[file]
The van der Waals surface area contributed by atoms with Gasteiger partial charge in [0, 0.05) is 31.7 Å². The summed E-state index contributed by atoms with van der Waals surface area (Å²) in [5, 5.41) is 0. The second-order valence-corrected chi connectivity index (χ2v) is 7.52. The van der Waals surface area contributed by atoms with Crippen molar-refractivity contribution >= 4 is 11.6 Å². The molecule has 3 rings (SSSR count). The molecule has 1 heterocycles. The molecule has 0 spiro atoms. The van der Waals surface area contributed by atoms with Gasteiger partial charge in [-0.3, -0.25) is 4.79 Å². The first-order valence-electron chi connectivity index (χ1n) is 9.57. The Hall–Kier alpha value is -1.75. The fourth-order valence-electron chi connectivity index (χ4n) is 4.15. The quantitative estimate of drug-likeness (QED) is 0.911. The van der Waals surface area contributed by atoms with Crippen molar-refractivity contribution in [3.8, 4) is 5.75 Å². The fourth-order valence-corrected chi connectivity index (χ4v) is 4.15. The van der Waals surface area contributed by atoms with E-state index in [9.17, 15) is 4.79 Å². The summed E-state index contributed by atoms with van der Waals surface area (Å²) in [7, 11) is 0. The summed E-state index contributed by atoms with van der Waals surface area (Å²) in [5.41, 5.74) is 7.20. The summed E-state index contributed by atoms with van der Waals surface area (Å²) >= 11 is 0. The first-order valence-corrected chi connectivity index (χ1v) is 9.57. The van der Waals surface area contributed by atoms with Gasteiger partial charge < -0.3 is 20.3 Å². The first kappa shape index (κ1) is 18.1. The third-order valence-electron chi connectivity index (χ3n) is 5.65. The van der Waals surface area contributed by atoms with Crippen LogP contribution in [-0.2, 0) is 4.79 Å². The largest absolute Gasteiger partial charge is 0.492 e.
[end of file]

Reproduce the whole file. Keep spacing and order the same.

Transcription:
The van der Waals surface area contributed by atoms with Gasteiger partial charge in [0, 0.05) is 31.7 Å². The summed E-state index contributed by atoms with van der Waals surface area (Å²) in [5, 5.41) is 0. The second-order valence-corrected chi connectivity index (χ2v) is 7.52. The van der Waals surface area contributed by atoms with Crippen molar-refractivity contribution >= 4 is 11.6 Å². The molecule has 3 rings (SSSR count). The molecule has 1 heterocycles. The molecule has 0 spiro atoms. The van der Waals surface area contributed by atoms with Gasteiger partial charge in [-0.3, -0.25) is 4.79 Å². The first-order valence-electron chi connectivity index (χ1n) is 9.57. The Hall–Kier alpha value is -1.75. The fourth-order valence-electron chi connectivity index (χ4n) is 4.15. The quantitative estimate of drug-likeness (QED) is 0.911. The van der Waals surface area contributed by atoms with Crippen molar-refractivity contribution in [3.8, 4) is 5.75 Å². The fourth-order valence-corrected chi connectivity index (χ4v) is 4.15. The van der Waals surface area contributed by atoms with E-state index in [9.17, 15) is 4.79 Å². The summed E-state index contributed by atoms with van der Waals surface area (Å²) in [7, 11) is 0. The summed E-state index contributed by atoms with van der Waals surface area (Å²) in [5.41, 5.74) is 7.20. The summed E-state index contributed by atoms with van der Waals surface area (Å²) >= 11 is 0. The first-order valence-corrected chi connectivity index (χ1v) is 9.57. The van der Waals surface area contributed by atoms with Gasteiger partial charge < -0.3 is 20.3 Å². The first kappa shape index (κ1) is 18.1. The third-order valence-electron chi connectivity index (χ3n) is 5.65. The van der Waals surface area contributed by atoms with Crippen LogP contribution in [-0.2, 0) is 4.79 Å². The largest absolute Gasteiger partial charge is 0.492 e.